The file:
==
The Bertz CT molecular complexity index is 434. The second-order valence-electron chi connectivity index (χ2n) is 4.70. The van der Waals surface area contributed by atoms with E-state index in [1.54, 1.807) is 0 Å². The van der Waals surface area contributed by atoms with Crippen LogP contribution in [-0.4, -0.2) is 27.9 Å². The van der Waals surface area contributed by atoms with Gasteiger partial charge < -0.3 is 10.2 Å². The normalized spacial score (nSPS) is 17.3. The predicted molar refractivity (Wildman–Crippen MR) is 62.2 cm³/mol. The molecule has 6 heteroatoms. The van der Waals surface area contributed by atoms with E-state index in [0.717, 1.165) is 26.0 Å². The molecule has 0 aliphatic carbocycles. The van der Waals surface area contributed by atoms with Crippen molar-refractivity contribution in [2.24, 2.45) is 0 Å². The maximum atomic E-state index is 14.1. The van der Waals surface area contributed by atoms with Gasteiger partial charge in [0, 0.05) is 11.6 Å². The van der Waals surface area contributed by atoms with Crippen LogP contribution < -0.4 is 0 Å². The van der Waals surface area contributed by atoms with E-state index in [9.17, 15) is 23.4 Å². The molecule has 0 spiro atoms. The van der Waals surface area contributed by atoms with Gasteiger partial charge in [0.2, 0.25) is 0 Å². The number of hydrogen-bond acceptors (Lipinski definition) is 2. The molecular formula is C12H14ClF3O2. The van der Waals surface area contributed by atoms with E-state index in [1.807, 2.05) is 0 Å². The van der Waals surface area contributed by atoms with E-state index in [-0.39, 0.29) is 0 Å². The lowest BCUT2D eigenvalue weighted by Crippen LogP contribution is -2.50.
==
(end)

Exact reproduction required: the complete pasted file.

The Bertz CT molecular complexity index is 434. The second-order valence-electron chi connectivity index (χ2n) is 4.70. The van der Waals surface area contributed by atoms with E-state index in [1.54, 1.807) is 0 Å². The van der Waals surface area contributed by atoms with Crippen LogP contribution in [-0.4, -0.2) is 27.9 Å². The van der Waals surface area contributed by atoms with Gasteiger partial charge < -0.3 is 10.2 Å². The normalized spacial score (nSPS) is 17.3. The predicted molar refractivity (Wildman–Crippen MR) is 62.2 cm³/mol. The molecule has 6 heteroatoms. The van der Waals surface area contributed by atoms with E-state index in [0.717, 1.165) is 26.0 Å². The molecule has 0 aliphatic carbocycles. The van der Waals surface area contributed by atoms with Crippen molar-refractivity contribution in [2.24, 2.45) is 0 Å². The maximum atomic E-state index is 14.1. The van der Waals surface area contributed by atoms with Gasteiger partial charge in [0, 0.05) is 11.6 Å². The van der Waals surface area contributed by atoms with Crippen LogP contribution < -0.4 is 0 Å². The van der Waals surface area contributed by atoms with E-state index in [9.17, 15) is 23.4 Å². The molecule has 0 spiro atoms. The van der Waals surface area contributed by atoms with Gasteiger partial charge in [0.2, 0.25) is 0 Å². The number of hydrogen-bond acceptors (Lipinski definition) is 2. The molecular formula is C12H14ClF3O2. The van der Waals surface area contributed by atoms with E-state index in [1.807, 2.05) is 0 Å². The van der Waals surface area contributed by atoms with E-state index in [-0.39, 0.29) is 0 Å². The lowest BCUT2D eigenvalue weighted by Crippen LogP contribution is -2.50.